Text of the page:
Therefore, basic Energy Accounting as defined by EOS is a form of market economy. It is not a capitalistic market economy, but it is a market economy.
However, while markets are good to determine individual needs (if all people have decent demand curves), they are not so optimal when determining public needs. For example, people may not demand railway systems, but railway systems can improve the transport of other things that people need. Large-scale energy production, infrastructure, basic education and hospitals, to just a mention a few things, would need to have a basic infrastructure.
Infrastructure on some level demands public expenditure (no matter if the revenue is raised through taxes, raised through voluntary donations or is income from government owned natural resources).
Given that Energy Accounting is not designed to work with taxes, how should public utilities be dealt with? And is there a single recipe for dealing with public utilities?
The Public space in a technate
One thing which we assume is that all energy units will be distributed out to the people. There is however a slight problem with that, and that is that a modern society is incredibly complex. What gift economists and other anarchists are ignoring is that modern production often demands a lot of steps to extract or produce materials, assemble them and then transport them to consumers (and then recycle or upcycle them). By smart green innovations and holistic systems, we can reduce this complexity (to the price of another form of complexity, namely superior data algorithms), but if we are aiming for the production of energy, food and resources enough to feed large human communities, there would still need to be infrastructure.
We can reduce our needs for it, but even if most things are produced locally by the communities themselves, some back-up systems in the case of a disaster would be needed.
Another issue is the issue of fairness. Is it fair that an individual with heritable diseases should spend more of their energy units on things like medicines, medical care, wheelchair, eye augmentations (or glasses)? Should children (or the parents) devote more of their energy units for education services?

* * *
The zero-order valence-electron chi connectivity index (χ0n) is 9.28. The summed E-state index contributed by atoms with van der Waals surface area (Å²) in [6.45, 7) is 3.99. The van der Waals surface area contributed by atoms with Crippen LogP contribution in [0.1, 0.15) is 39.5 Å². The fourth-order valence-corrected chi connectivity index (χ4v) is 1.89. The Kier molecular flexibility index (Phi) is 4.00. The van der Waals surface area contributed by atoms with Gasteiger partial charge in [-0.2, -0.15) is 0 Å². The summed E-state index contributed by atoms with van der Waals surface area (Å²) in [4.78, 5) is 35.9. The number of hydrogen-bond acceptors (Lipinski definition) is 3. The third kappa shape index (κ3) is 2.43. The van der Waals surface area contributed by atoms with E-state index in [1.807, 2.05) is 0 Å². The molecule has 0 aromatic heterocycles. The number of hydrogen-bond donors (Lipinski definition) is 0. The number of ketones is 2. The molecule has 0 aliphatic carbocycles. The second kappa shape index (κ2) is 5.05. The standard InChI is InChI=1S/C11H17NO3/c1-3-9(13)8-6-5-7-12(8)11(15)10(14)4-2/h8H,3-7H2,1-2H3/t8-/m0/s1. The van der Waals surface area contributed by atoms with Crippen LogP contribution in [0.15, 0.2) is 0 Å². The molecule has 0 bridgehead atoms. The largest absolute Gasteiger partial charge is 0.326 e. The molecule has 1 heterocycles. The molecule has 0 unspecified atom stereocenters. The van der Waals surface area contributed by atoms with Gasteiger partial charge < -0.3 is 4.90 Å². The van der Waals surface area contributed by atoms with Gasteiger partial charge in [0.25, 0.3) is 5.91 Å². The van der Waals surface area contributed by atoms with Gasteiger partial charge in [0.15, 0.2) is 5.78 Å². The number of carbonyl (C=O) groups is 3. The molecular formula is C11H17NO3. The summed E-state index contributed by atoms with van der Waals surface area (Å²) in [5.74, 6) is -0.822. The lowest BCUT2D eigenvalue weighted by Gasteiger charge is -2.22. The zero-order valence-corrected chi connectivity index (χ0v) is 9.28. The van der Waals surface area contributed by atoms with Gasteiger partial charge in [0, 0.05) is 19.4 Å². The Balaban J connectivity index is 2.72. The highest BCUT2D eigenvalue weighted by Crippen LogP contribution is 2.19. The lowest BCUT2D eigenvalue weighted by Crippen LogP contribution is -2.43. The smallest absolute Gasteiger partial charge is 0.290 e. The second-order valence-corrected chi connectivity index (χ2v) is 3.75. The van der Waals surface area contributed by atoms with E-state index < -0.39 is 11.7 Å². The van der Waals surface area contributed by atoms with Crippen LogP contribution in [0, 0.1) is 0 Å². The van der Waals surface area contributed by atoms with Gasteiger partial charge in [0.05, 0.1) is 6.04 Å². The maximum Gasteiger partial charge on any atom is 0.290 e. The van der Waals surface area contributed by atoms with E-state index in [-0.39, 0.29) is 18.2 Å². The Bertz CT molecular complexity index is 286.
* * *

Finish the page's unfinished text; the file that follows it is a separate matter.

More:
Therefore, as evidenced in the image above, when the Energy Survey for the period is made, a share of the energy credits will go to the infrastructure, so the infrastructure can provide the users with both basic services and maintenance, and provide the holons with the resource networks they need to produce the stuff that people are requesting.
Thus, it wouldn’t be like that people would first receive their share and be obliged to pay a part of it back in the form of taxes. Rather, the distribution between public and personal will happen when the total capacity has been measured by the Energy Survey.
Those who have looked at the figure above can see a third area, a green one. The question that follows is: What is it?
As previously written, the total share of energy units correspond (ideally) to the survey area’s capability to regenerate its biomass (for clarifying, the survey area might be the Earth). If all of those units are distributed out, either to the users or infrastructure, there is nothing that says that everything won’t be used up. Of course, most users will not be using up all their energy units during one period. Yet, by relying on such unreliable and fluctuating methodologies of regaining nature, we will basically make nature subservient to consumption – which is one of the foundational problems in today’s world.
Therefore, it is essential that a fraction of the energy units are left idle (that we are using for example 97,5% of what is within nature’s limits to provide instead of 100%, the percentile in itself is not as important as that is below 100%). This would ensure a slow but steady adaption from nature’s side, and that ecological diversity will eventually start to grow again.